But it is Pidòs staff that carry the day and centre-stage is his head-waitress Natalie Dessay, who seems to do everything right at the moment.
She has a brilliant voice and her coloratura technique is superb but what makes her special is the sensitivity of her lyrical singing.
La sonnambula, playing in a rural setting in the Swiss Alps, has a great deal of outdoor feeling but the events unfold at a leisurely speed at a time it is the early 19th century when the hurly-burly of todays asphalt-jungles was an unknown quantity.
To put it bluntly: Amina is not the only character that displays a somnambulistic behaviour in this opera.
Evelino Pidò is an experienced conductor of the early 19th century bel canto repertoire.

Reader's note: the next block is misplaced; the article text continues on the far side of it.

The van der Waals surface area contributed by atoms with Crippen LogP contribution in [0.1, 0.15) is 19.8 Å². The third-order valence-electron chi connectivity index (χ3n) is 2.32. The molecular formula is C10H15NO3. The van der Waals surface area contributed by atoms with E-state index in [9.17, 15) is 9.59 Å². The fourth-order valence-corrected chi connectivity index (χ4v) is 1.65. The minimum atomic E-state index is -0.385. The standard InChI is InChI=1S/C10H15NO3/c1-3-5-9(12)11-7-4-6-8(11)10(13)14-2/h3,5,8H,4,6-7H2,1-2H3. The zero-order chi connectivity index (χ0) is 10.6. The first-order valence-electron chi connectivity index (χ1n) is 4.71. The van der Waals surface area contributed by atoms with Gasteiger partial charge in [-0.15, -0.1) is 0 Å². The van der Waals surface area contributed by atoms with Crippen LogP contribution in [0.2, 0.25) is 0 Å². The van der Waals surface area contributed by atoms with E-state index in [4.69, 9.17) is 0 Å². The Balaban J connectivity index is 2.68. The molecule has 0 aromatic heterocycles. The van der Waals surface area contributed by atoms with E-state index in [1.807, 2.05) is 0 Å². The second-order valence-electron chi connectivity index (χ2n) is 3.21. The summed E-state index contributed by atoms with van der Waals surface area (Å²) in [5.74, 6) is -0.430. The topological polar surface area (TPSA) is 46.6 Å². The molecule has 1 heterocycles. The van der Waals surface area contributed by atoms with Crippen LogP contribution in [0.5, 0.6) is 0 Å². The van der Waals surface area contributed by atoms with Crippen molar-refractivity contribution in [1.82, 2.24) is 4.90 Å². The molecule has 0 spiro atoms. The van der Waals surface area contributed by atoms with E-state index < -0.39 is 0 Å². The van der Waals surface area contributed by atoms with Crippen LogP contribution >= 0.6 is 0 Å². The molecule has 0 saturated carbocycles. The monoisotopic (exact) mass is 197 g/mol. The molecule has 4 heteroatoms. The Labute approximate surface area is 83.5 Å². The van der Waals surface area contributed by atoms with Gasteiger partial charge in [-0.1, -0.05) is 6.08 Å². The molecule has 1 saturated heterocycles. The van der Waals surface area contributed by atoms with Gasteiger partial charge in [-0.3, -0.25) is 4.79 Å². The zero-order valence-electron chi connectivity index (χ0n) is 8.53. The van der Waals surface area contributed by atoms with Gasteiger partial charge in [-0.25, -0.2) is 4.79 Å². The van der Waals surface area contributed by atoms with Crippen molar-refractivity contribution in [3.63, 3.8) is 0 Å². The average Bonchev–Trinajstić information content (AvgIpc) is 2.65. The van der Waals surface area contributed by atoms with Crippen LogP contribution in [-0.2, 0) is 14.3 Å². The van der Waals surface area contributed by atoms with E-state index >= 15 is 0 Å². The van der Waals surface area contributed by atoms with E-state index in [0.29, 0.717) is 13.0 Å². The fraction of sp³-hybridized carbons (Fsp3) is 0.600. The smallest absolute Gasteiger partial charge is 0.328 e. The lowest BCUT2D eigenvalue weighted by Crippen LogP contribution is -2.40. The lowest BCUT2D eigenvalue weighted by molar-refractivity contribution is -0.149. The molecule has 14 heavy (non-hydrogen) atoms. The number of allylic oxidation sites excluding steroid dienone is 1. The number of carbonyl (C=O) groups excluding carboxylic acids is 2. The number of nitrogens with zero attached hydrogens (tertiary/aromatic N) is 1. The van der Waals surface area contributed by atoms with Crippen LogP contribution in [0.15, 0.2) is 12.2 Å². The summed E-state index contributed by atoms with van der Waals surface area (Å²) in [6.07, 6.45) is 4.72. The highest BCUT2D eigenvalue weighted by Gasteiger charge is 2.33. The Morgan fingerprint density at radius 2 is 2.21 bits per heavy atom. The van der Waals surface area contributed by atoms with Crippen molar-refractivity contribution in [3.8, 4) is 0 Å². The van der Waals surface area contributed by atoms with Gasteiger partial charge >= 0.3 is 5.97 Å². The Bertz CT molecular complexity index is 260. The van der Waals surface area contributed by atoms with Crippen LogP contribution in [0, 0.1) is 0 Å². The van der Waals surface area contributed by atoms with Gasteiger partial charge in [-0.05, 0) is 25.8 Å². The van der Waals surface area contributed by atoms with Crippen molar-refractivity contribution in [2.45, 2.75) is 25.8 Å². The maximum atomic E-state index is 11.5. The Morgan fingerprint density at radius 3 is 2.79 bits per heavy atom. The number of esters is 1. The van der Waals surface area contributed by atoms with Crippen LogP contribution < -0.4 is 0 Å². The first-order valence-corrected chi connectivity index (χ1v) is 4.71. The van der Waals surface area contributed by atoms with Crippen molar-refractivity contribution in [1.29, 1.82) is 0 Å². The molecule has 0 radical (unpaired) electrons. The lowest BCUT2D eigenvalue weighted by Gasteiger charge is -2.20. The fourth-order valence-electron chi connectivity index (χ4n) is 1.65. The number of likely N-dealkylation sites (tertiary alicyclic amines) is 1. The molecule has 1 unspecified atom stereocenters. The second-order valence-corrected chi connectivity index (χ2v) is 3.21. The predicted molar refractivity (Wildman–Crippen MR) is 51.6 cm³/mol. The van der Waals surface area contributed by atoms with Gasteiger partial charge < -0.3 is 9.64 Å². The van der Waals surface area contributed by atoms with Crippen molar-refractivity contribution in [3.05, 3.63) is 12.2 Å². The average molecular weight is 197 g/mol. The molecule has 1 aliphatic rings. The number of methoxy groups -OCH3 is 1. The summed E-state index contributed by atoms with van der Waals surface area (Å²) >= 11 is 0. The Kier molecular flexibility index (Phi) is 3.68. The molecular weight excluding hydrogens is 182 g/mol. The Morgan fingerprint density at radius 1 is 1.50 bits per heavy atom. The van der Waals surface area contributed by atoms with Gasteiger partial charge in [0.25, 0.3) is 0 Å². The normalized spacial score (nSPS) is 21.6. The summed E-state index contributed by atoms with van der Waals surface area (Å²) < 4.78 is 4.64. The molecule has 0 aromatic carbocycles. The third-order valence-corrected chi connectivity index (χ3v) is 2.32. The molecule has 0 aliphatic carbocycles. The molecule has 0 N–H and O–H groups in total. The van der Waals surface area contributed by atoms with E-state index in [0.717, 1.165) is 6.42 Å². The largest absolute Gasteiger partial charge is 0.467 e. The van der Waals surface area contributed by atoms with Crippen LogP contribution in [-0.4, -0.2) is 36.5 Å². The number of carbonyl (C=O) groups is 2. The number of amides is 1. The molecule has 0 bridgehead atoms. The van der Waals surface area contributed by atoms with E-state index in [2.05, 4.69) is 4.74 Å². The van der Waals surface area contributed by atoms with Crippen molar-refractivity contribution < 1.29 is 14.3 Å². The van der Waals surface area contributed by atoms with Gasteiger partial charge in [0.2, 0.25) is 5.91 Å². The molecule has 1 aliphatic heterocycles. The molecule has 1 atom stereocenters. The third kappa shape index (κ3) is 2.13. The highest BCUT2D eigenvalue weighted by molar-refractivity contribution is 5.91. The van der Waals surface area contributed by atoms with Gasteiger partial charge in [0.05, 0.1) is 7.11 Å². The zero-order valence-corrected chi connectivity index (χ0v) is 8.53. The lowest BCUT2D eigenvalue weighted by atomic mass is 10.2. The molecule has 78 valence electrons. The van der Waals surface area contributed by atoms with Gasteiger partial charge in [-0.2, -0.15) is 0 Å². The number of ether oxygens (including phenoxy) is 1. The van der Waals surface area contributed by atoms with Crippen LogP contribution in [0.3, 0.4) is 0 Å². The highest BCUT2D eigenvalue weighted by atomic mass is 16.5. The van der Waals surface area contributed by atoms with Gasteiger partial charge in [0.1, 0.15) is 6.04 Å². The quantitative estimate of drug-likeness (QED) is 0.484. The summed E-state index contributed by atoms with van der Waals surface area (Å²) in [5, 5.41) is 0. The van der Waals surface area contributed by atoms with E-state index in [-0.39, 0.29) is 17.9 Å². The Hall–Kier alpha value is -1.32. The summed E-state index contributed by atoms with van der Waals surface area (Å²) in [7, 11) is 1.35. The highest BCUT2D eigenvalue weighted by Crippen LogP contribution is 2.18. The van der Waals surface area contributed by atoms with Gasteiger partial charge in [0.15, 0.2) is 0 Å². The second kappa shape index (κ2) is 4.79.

I have heard him in both Rossini and Donizetti and he is just as much at home in Bellini.Since this opera is not a tragedy everything is sorted out in the end and Amina gets an opportunity to sing A non giunge just before curtain-fall, explaining the happiness that fills her.Someone who hasnt followed the libretto properly might misconstrue the situation and believe she has gone mad, since that is the common reason in romantic opera for indulging in vocal acrobatics.Armed with the libretto and prepared to be drawn into a sea of lovely melodies and lyrical moods, anyone with an interest in good singing will be in for a really enjoyable occasion.Forget what you have ever read about Bellini being harmonically meagre or contrapuntally incompetent or any other drivel youve come across.Newcomers to the work have consequently been duly warned: there is no blood-and-thunder to be expected.But this doesnt mean that the opera should be written off as a non-event.Others may have been his superiors in these fields and I dont believe that he ever had the ambition to challenge any of his illustrious contemporaries but he knew what he was good at.Here are rich opportunities to get the very special Bellinian brew served by the best waiters and waitresses around, supervised by a restaurateur who knows exactly how to get the most out of a visit to this tavern.Earlier tonight in Paris, at Opera Bastille, where Natalie Dessay was supposed to be singing "Sonnambula", a woman came on stage shortly before showtime and informed the public that La Nata was unwell, but that she'd sing anyway.The first Act was, apparently, OK, even if one could tell that Dessay was not in top shape, but just before Act 2, the woman came out again and said that Dessay could not go on singing, and they just canceled the rest of the show.